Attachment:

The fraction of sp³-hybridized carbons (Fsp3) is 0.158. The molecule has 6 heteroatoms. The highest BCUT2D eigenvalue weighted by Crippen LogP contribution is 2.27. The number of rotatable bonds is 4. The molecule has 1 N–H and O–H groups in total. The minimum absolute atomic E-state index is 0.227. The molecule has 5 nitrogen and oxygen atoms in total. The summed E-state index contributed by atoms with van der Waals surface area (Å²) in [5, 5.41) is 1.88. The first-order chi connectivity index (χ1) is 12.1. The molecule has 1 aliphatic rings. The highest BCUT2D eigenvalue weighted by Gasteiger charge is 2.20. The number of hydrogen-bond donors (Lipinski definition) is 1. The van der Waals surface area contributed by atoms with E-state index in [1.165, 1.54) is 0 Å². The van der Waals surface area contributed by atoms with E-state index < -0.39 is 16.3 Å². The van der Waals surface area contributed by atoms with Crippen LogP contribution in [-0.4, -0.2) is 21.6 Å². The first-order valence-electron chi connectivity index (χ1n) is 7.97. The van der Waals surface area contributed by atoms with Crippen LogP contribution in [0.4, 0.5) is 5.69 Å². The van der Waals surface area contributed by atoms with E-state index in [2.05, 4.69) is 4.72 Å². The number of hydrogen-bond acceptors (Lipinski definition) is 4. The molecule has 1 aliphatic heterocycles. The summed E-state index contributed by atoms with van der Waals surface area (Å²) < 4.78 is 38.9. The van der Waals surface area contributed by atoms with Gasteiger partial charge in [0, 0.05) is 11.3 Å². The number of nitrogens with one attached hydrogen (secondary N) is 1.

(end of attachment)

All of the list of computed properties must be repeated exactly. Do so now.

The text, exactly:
The fraction of sp³-hybridized carbons (Fsp3) is 0.158. The molecule has 6 heteroatoms. The highest BCUT2D eigenvalue weighted by Crippen LogP contribution is 2.27. The number of rotatable bonds is 4. The molecule has 1 N–H and O–H groups in total. The minimum absolute atomic E-state index is 0.227. The molecule has 5 nitrogen and oxygen atoms in total. The summed E-state index contributed by atoms with van der Waals surface area (Å²) in [5, 5.41) is 1.88. The first-order chi connectivity index (χ1) is 12.1. The molecule has 1 aliphatic rings. The highest BCUT2D eigenvalue weighted by Gasteiger charge is 2.20. The number of hydrogen-bond donors (Lipinski definition) is 1. The van der Waals surface area contributed by atoms with E-state index in [1.165, 1.54) is 0 Å². The van der Waals surface area contributed by atoms with E-state index < -0.39 is 16.3 Å². The van der Waals surface area contributed by atoms with Crippen LogP contribution in [-0.4, -0.2) is 21.6 Å². The first-order valence-electron chi connectivity index (χ1n) is 7.97. The van der Waals surface area contributed by atoms with Crippen LogP contribution in [0.4, 0.5) is 5.69 Å². The van der Waals surface area contributed by atoms with E-state index in [2.05, 4.69) is 4.72 Å². The number of hydrogen-bond acceptors (Lipinski definition) is 4. The molecule has 1 aliphatic heterocycles. The summed E-state index contributed by atoms with van der Waals surface area (Å²) < 4.78 is 38.9. The van der Waals surface area contributed by atoms with Gasteiger partial charge in [0, 0.05) is 11.3 Å². The number of nitrogens with one attached hydrogen (secondary N) is 1.